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British reinforcement for the operation in Mali

A first C17 transport plane is expected to leave the United Kingdom this afternoon (archives – credit: RAF Royal Air Force)

(BRUSSELS2) London was quick to publicly match words with actions. Downing Street has just confirmed that the United Kingdom will provide logistical support to the French forces engaged in Mali. Two C-17 planes should thus assist the French in material and logistical transport. The first C17 will leave British territory this afternoon and make a stopover in France before leaving for Mali, Skynews, the TV channel, has just announced. It should make it possible to transport equipment and men either directly to Bamako or to N'Djamena – which serves as a logistical base and FHQ for the French operation “Serval”. It should also make it possible to transport the troops and equipment of the MISMA forces, made up of ECOWAS troops (Nigeria, Ivory Coast, Burkina Faso, Senegal) to the site.

Telephone interview

The British Prime Minister, David Cameron, spoke on Saturday evening with President François Hollande, we confirm at 10 Downing Street (joined by B2). “The Prime Minister spoke to President Hollande to discuss the deteriorating situation in Mali and see how the UK can support French military assistance provided to the Malian government to contain rebels and extremist groups in the north of the country. (…) Military logistical assistance (will be provided) to help transport foreign troops and equipment quickly to Mali. » « No British troops should fight on the ground” we specify in London. This logistical assistance will begin with strategic range transport aircraft (C17 type) but could be accompanied by other aircraft (C-130). And, even if the “10” does not directly confirm the involvement of the British intelligence services, they are also mobilized, according to our information.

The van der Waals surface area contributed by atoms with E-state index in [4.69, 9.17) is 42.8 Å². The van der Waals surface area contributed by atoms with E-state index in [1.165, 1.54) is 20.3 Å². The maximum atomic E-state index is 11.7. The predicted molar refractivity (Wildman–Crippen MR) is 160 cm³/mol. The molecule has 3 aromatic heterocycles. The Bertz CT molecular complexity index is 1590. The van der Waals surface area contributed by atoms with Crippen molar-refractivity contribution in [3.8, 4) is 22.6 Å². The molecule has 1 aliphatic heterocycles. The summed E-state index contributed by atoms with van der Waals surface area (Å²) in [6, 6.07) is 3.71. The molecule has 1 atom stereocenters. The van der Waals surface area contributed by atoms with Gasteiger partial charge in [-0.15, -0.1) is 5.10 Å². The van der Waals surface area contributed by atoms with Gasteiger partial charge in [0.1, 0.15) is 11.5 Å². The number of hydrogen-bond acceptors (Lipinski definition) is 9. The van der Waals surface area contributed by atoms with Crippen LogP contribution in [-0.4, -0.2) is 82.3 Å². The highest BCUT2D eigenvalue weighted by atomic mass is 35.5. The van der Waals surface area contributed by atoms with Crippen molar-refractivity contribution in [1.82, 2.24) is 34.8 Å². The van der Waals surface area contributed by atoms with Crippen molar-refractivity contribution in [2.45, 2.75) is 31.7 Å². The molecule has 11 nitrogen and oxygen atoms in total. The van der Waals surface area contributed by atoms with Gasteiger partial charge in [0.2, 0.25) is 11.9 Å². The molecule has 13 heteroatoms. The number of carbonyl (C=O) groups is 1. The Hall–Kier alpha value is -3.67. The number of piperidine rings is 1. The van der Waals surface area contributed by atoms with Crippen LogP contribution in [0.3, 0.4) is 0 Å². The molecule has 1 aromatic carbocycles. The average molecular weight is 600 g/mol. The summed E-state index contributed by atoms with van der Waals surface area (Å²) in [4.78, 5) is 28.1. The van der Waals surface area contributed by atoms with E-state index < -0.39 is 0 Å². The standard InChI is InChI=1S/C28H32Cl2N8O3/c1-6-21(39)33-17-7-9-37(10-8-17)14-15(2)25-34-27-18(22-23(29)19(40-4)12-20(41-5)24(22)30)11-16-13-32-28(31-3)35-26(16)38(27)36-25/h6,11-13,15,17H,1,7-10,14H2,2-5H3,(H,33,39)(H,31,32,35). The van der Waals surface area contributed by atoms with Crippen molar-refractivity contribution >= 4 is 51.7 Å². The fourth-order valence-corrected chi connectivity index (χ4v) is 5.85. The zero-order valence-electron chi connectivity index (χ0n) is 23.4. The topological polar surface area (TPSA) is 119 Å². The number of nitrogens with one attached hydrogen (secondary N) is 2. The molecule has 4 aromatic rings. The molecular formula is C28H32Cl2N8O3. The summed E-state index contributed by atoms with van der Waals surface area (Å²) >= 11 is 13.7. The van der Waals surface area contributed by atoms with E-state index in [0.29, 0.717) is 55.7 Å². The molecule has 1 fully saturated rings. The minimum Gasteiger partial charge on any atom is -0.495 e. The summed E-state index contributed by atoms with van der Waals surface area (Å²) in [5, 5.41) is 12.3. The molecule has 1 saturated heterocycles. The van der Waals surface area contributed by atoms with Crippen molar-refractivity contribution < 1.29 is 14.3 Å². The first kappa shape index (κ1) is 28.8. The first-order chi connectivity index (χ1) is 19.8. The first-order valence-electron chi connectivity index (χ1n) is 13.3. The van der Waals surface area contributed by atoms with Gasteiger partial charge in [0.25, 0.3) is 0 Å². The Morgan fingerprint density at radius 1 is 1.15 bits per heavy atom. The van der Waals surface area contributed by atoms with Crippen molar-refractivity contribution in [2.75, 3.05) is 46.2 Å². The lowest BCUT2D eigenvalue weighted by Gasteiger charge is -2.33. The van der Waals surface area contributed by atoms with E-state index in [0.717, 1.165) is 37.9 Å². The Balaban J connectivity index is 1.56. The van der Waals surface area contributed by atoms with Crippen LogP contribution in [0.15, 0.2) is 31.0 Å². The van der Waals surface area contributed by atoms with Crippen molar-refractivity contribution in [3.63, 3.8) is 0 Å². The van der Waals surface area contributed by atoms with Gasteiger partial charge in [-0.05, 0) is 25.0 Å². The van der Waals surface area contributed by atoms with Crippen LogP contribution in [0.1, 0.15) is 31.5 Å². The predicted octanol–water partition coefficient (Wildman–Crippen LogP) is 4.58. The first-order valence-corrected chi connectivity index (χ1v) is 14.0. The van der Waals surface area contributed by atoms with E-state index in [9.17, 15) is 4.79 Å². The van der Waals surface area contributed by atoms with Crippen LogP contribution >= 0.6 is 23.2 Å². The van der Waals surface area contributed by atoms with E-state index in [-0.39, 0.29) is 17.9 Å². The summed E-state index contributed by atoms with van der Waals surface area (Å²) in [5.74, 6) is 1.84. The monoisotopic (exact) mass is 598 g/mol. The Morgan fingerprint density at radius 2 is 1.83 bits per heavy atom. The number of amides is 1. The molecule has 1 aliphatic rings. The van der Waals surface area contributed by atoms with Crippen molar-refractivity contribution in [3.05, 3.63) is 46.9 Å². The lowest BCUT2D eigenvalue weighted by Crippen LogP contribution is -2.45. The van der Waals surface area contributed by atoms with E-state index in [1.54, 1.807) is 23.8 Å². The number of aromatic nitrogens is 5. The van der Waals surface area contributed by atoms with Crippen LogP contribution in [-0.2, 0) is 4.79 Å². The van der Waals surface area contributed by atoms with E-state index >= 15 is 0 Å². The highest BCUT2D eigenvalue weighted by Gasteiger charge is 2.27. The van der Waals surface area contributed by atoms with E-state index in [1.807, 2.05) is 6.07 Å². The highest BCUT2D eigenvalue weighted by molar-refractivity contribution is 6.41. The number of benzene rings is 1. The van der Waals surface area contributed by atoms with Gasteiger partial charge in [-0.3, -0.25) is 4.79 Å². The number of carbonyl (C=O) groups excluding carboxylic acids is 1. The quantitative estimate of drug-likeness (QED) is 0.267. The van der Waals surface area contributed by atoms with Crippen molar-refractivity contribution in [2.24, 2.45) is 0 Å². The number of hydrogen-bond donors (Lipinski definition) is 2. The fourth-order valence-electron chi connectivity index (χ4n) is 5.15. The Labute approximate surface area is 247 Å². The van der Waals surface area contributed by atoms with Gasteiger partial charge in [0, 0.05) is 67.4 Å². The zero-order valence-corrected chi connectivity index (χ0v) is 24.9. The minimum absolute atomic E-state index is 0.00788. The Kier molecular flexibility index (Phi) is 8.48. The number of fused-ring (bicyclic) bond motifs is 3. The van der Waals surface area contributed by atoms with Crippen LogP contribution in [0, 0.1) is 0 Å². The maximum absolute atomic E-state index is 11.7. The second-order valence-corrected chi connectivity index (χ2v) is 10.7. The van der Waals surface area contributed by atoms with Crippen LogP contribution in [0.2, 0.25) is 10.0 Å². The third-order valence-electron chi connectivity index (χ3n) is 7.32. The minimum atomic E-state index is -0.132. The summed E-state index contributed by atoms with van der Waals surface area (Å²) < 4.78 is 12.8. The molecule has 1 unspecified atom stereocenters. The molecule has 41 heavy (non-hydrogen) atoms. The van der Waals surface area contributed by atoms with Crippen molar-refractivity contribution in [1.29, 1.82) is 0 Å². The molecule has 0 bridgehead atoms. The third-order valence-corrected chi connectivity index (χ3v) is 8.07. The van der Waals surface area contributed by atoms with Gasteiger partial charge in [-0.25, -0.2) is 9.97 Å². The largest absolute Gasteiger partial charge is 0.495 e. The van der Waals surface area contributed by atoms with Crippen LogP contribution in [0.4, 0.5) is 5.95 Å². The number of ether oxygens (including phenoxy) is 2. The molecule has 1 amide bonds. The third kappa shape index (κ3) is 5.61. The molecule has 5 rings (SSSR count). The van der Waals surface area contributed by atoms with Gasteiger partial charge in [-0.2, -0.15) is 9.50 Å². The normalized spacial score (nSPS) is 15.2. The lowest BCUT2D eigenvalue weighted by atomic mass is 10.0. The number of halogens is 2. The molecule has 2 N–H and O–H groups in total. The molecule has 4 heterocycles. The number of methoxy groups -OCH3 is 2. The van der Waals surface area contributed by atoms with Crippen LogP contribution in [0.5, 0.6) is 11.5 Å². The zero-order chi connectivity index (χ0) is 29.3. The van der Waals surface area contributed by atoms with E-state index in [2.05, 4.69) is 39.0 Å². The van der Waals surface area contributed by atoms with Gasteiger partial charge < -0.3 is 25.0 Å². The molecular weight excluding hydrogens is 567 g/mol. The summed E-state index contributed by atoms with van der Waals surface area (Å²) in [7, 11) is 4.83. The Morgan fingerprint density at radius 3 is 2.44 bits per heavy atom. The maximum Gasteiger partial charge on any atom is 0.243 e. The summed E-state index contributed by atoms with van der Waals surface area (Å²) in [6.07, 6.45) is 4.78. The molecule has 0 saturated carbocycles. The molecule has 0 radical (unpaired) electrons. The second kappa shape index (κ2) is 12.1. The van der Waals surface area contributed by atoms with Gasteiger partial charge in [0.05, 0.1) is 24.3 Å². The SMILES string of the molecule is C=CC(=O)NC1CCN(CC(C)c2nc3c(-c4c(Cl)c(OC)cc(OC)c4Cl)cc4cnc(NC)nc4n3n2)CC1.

National Security Council meeting (UK) Tuesday

In a more political way, the two leaders discussed the situation in Mali — “ a real threat to international security given terrorist activity » — and “the need to work with the Malian government, neighboring countries and international partners to prevent the development of a new terrorist haven at the gates of Europe”. The question of “ relaunch the political process conducted under the aegis of the UN, once the advance of the rebels has been stopped was also mentioned. The National Security Council should meet on Tuesday in London to " to examine the situation in Mali and discuss what needs to be done to achieve a lasting political settlement in Mali.


Nicolas Gros Verheyde

Chief editor of the B2 site. Graduated in European law from the University of Paris I Pantheon Sorbonne and listener to the 65th session of the IHEDN (Institut des Hautes Etudes de la Défense Nationale. Journalist since 1989, founded B2 - Bruxelles2 in 2008. EU/NATO correspondent in Brussels for Sud-Ouest (previously West-France and France-Soir).

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